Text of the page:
Carey lowered himself down in the saddle like a maiden sitting for the first time on her wedding morning, took a deep breath, held it and nodded. I dont think you have to have Scottish blood to appreciate the raw history of the border wars that went on between England and Scotland (not to mention the Debateable Lands) for centuries. The Anglo-Scottish Border at that time made Dodge City look like a health farm. Barnabus Cooke had been too much of a fool to grab the offer and stay in London where he could understand what men said. But Barnabus followed because he was responsible for his young nephew Simon, who is going with him to the border country, where Carey has accepted an appointment as Deputy Warden, second to the Warden, his brother-in-law. When Carey arrives, we are inundated with Scottish terms and names, but mostly I can figure them out, although Google is certainly a help. Carey is the instant enemy of Lowther, who expected to be promoted to Deputy, but Queen Elizabeth the First, yes Good Queen Bess, the Maiden Queen, daughter of Henry VIII and Anne Boleyn, quite fancied handsome Sir Robert and enjoyed having him around. Carey's father was the son of Anne Boleyn's older sister, Mary, (The Other Boleyn Girl). Not only that, Mary had been King Henry's mistress, and Carey's father was widely believed to be their son, not her husband's. I quite liked Carey's explanation of why the rule of law is needed. one of the many ruined churches of Carlisle: this one had a churchman in it, a book-a-bosom man who spent most of his time travelling about the country catching up with the weddings and christenings. marches - these were areas around the border, and Carey was Deputy Warden of the West March peel tower - a defensive structure on great houses in the border country of England for warning and defence against the marauding Scots. reiver = raider, rustler, and a reived horse or cow is a stolen one riding surname roughly equivalent to a clan name shielings - huts in pastures where were the men stayed sometimes This is also available in the Omnibus collection of the first three books, Guns in the North.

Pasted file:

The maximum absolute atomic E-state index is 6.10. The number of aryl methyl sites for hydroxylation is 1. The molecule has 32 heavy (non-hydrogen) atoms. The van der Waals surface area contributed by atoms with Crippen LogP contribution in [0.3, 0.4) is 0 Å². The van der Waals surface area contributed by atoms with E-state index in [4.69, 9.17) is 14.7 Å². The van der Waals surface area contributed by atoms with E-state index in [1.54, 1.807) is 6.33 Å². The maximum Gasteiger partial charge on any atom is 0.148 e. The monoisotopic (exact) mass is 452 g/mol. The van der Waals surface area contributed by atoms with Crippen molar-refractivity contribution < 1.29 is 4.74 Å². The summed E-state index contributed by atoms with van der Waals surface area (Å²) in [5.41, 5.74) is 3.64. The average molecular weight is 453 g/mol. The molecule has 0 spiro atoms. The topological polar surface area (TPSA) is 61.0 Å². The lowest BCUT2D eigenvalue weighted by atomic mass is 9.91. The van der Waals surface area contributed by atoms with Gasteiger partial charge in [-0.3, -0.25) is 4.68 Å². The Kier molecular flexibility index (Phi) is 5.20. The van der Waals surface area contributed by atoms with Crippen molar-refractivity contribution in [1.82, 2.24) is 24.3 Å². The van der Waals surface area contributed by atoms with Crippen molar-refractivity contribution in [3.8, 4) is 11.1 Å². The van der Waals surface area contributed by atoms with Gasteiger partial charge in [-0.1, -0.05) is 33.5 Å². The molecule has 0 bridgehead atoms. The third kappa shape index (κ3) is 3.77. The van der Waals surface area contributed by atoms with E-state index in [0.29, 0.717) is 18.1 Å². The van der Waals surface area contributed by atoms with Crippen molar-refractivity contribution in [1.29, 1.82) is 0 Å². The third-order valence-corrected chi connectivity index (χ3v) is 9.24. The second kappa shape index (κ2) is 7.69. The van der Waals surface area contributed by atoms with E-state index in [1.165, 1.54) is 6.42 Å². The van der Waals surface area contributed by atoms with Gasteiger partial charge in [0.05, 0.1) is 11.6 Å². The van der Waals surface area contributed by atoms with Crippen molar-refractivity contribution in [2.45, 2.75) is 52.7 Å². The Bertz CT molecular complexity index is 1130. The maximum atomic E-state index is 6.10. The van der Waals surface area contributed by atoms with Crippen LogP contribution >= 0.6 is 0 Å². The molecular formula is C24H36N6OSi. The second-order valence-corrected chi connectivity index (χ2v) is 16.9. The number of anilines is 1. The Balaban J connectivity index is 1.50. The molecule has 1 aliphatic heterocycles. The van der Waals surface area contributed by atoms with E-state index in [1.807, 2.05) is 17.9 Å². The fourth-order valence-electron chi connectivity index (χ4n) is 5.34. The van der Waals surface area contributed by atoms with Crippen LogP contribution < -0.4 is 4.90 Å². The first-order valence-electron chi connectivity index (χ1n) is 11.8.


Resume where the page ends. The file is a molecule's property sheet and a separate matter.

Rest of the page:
The author writes beautifully and I immediately fell for the main character Sir Robert Carey. The story is set in Elizabethan times and the main characters are based on real people from those times.
Patricia Finney is using the pen name "P.F. Chisholm" for the Robert Carey novels. Robert Carey is a recognized figure at Court and something of a favorite of Queen Elizabeth.
Based on the real life character of Robert Carey, cousin of Elizabeth I and most likely grandson of Henry VIII (his father was born to Mary Boleyn while she was Henry's mistress) and set in the unstable borderlands between Scotland and England in 1592. Robert Carey has left his place as a favourite in Elizabeth's court to flee his debtors and take up the position of Deputy Warden in Carlisle at the invitation of his brother in law, Lord Scrope, the Warden.
Chisholm steeps her story in so much 16th-century atmosphere and historical detail.
The characterizations are very well done, and I especially enjoyed the women, who are capable and active participants in the story while sticking plausibly to their roles in Tudor society.
I'm hoping Chisholm will take on a sixth Carey novel and get back to the good stuff: Carey, the border wars of the late 16th century, the love story, and court intrigues, that make the first four such great reads.